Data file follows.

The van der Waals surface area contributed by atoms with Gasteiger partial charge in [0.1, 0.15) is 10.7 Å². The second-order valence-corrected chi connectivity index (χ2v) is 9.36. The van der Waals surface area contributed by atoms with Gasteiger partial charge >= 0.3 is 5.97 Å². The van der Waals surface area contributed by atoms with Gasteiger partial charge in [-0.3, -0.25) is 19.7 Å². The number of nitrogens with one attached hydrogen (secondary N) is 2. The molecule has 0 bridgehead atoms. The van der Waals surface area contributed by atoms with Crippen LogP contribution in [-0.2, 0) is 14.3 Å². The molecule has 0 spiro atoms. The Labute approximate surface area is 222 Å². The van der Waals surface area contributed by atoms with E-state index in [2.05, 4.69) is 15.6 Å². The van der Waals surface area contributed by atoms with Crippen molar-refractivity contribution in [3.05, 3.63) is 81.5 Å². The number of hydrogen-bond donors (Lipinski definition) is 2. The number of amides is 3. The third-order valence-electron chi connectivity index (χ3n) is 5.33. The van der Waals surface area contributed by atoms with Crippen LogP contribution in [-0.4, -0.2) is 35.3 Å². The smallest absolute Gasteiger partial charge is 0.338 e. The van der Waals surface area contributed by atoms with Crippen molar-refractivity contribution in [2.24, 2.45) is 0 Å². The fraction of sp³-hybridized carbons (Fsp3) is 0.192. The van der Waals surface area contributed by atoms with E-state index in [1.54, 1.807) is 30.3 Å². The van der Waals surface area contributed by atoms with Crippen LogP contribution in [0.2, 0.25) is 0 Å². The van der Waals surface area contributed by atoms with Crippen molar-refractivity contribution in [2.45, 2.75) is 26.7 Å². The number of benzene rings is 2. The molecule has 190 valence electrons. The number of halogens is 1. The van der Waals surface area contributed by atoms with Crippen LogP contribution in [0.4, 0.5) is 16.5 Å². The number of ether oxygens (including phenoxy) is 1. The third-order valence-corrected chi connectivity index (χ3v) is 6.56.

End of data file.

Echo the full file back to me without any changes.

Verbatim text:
The van der Waals surface area contributed by atoms with Gasteiger partial charge in [0.1, 0.15) is 10.7 Å². The second-order valence-corrected chi connectivity index (χ2v) is 9.36. The van der Waals surface area contributed by atoms with Gasteiger partial charge >= 0.3 is 5.97 Å². The van der Waals surface area contributed by atoms with Gasteiger partial charge in [-0.3, -0.25) is 19.7 Å². The number of nitrogens with one attached hydrogen (secondary N) is 2. The molecule has 0 bridgehead atoms. The van der Waals surface area contributed by atoms with Crippen LogP contribution in [-0.2, 0) is 14.3 Å². The molecule has 0 spiro atoms. The Labute approximate surface area is 222 Å². The van der Waals surface area contributed by atoms with E-state index in [2.05, 4.69) is 15.6 Å². The van der Waals surface area contributed by atoms with Crippen molar-refractivity contribution in [3.05, 3.63) is 81.5 Å². The number of hydrogen-bond donors (Lipinski definition) is 2. The number of amides is 3. The third-order valence-electron chi connectivity index (χ3n) is 5.33. The van der Waals surface area contributed by atoms with Crippen LogP contribution in [-0.4, -0.2) is 35.3 Å². The smallest absolute Gasteiger partial charge is 0.338 e. The van der Waals surface area contributed by atoms with Crippen molar-refractivity contribution in [2.24, 2.45) is 0 Å². The fraction of sp³-hybridized carbons (Fsp3) is 0.192. The van der Waals surface area contributed by atoms with E-state index in [1.54, 1.807) is 30.3 Å². The van der Waals surface area contributed by atoms with Crippen LogP contribution in [0.2, 0.25) is 0 Å². The van der Waals surface area contributed by atoms with Crippen molar-refractivity contribution in [2.45, 2.75) is 26.7 Å². The number of benzene rings is 2. The molecule has 190 valence electrons. The number of halogens is 1. The van der Waals surface area contributed by atoms with Crippen LogP contribution in [0.4, 0.5) is 16.5 Å². The number of ether oxygens (including phenoxy) is 1. The third-order valence-corrected chi connectivity index (χ3v) is 6.56.